How to Keep Your Pet Safe and Stress-Free During the Holidays
The holiday season is upon us! And while the festivities may bring loads of happiness and cheer, it’s common for a sense of stress and anxiety to also accompany the holiday season. It’s important to remember that your pets can also experience a degree of stress with this time of year. Here are some tips to help keep your pets safe and relaxed.
Give your pet a private and quiet place to retreat.
If you’re hosting a social gathering or having family stay with you, consider that it may be stressful for your pet to interact with new people or be in noisy environments. Allow your pet access to a quiet room or kennel to retreat to if or when the social gathering becomes overwhelming for them. Ensure this room gives them access to fresh water, food, and perhaps a litter box for cats.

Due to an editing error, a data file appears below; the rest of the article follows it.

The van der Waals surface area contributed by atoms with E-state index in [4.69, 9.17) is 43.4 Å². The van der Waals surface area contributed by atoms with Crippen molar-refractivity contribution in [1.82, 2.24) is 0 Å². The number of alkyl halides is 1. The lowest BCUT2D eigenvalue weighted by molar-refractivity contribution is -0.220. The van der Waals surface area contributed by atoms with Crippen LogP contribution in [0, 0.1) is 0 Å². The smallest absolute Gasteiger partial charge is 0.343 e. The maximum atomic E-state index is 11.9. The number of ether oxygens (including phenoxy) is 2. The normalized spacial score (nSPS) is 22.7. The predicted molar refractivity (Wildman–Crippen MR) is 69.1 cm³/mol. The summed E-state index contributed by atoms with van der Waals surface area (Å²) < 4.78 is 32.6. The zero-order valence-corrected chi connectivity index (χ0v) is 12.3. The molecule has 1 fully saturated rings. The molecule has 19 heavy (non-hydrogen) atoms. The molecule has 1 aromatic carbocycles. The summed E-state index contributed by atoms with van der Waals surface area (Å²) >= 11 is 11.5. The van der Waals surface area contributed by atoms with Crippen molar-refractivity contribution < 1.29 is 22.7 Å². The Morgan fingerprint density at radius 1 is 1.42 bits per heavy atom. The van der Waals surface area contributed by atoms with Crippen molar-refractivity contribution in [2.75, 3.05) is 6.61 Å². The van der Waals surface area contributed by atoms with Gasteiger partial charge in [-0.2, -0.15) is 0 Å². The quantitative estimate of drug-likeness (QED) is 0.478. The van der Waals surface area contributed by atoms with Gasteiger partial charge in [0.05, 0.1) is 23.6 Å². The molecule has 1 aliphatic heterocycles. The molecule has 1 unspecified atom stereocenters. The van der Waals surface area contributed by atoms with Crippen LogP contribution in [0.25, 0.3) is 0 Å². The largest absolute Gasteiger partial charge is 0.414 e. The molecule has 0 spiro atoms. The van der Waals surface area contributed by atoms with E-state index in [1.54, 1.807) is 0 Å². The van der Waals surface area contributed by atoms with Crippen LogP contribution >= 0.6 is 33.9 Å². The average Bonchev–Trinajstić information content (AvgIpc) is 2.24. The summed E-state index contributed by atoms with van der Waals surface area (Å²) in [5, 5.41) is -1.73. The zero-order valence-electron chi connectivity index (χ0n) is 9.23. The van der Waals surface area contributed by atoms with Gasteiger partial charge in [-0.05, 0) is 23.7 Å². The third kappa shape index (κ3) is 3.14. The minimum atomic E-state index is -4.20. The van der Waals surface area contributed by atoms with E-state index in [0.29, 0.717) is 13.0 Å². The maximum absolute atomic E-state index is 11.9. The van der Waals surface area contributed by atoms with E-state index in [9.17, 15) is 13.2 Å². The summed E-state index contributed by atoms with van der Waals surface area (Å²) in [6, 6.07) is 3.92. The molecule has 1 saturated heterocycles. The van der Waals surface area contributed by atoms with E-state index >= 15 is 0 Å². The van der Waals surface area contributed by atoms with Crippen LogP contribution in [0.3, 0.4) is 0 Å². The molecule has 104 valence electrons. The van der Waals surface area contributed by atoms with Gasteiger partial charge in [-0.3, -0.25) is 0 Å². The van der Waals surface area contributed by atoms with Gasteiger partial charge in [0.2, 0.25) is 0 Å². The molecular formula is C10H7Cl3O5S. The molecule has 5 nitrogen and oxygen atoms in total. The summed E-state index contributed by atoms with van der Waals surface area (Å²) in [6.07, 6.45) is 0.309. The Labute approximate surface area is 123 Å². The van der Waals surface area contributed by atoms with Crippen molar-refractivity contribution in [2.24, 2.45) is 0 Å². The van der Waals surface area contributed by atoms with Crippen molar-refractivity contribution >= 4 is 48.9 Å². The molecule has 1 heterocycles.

Heighten your sense of awareness to their behavior and health.
Just like people, when animals are anxious, it can affect their health. A lot of dormant or previously controlled conditions tend to worsen during periods of stress. Be mindful of your pet’s behavior (appetite, using the litter box, etc.) during these stressful times, and seek medical attention if needed.
Some examples of conditions that worsen with stress include:
- Cats with urinary issues (particularly male cats with a history of crystals or blockage)
- Cats with a history of upper respiratory infections
- Dogs being managed for endocrine disorders (such as Addison’s or diabetes)
- Dogs with a history of colitis or gastrointestinal (GI) upset
Help keep your pets safe from potential holiday dangers.
- Poinsettias are toxic to cats.
- Ornaments and pieces of trees (real and fake) can be a source of GI upset or obstructions for dogs and cats.
- Candles or fireplaces can be source of thermal trauma.
- Certain foods can cause GI upset, pancreatitis, or be toxic to pets.
Please do not hesitate to contact WVRC with any questions or concerns. We hope that you, your family, and your pets all enjoy a happy and safe holiday season!
WVRC – ER Veterinarian